Following its recent global introduction, the 2022 Hyundai Tucson for the U.S. market was unveiled today. A lot rides on the success of the compact crossover, which is Hyundai’s top seller both in the U.S. and globally.
The first thing one will notice is the 2022 Hyundai Tucson is bigger both inside and out than the 2020 Tucson. Overall, it is 6.1 inches longer and the wheelbase increases 3.4 inches. Passenger volume is up 6 cubic feet, while cargo space grows by 7.7 cubic feet.
There’s more power available under the hood. The new Tucson offers both a Smartstream 2.5-liter, direct-injected and multi-port-injected gasoline engine as well as 1.6-liter, direct-injected, turbocharged hybrid and plug-in hybrid powertrains.
The Smartstream 2.5-liter engine, with high-efficiency combustion, cooled EGR and an optimized ITMS cooling system, delivers 187 horsepower (up from 181 horsepower) at 6,100 rpm and 178 lb.-ft. of torque (up from 171) at 4,000 rpm, with a targeted combined fuel economy of 28 mpg with front-wheel drive, an overall improvement of 3 mpg combined. This 2.5-liter engine couples to an 8-speed automatic transmission.
Hybrid and Plug-In Powertrains
The hybrid powertrain 1.6-liter turbocharged gasoline engine produces an estimated 177 horsepower and 195 lb.-ft. of torque, with an estimated 226 total system combined horsepower. The hybrid powertrain also produces an estimated 258 lb.-ft. of torque from the combined hybrid powertrain, with a 44.2 kW electric motor and a 1.49 kWh battery pack.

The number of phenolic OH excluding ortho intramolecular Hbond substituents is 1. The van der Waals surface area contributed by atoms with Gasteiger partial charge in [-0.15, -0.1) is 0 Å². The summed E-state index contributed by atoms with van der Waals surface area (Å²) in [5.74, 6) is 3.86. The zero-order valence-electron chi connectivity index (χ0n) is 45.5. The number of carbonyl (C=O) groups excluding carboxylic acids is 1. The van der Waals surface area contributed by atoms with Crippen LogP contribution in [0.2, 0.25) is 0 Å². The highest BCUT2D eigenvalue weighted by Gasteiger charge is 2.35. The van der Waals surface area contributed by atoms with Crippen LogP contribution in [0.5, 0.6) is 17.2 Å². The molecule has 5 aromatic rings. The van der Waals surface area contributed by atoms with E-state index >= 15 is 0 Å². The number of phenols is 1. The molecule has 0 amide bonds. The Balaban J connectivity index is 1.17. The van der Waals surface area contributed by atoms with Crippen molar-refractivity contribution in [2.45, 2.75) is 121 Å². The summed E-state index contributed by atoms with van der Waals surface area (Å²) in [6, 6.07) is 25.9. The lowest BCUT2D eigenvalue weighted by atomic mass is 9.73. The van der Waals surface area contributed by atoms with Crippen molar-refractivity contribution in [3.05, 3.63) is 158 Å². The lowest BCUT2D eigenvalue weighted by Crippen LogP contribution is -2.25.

The hybrid powertrain delivers this power through an HEV-tuned six-speed automatic transmission. Combined, this hybrid powertrain is 30% more fuel efficient than the standard gasoline engine, with 20% more torque for effortless daily driving. This efficiency also provides for over 500 miles of range before refueling for greater driving convenience.
Plug-in hybrid models feature a high-output 1.6-liter turbocharged, direct-injected hybrid powertrain coupled with a six-speed automatic transmission. The plug-in hybrid battery is larger than the hybrid battery, with 13.8 kWh of power, yielding an estimated all-electric range of 28 miles and estimated fuel economy of over 70 MPGe. PHEV level-2 charging capability takes less than two hours to recharge the system, using a 7.2kW on-board charger. The plug-in hybrid powerplant delivers power through a PHEV-tuned six-speed automatic transmission.
Tucson offers Hyundai’s HTRAC All-Wheel-Drive (AWD) system. The HTRAC AWD multi-mode system provides an electronic, variable-torque-split clutch with active torque control between the front and rear axles. The driver-selectable HTRAC normal, sport and smart modes adjust to different conditions.
The sport setting sends more torque to the rear wheels when needed. This system has a wider range of torque distribution variability than many competitors and is tuned to conditions such as straight-line acceleration, medium- and high-speed cornering, and hill starts.
Could the hybrid models handle better? It seems so. Tucson hybrid models feature Hyundai’s e-handling technology, which applies electric motor torque control according to dynamic inputs and road conditions to improve cornering performance.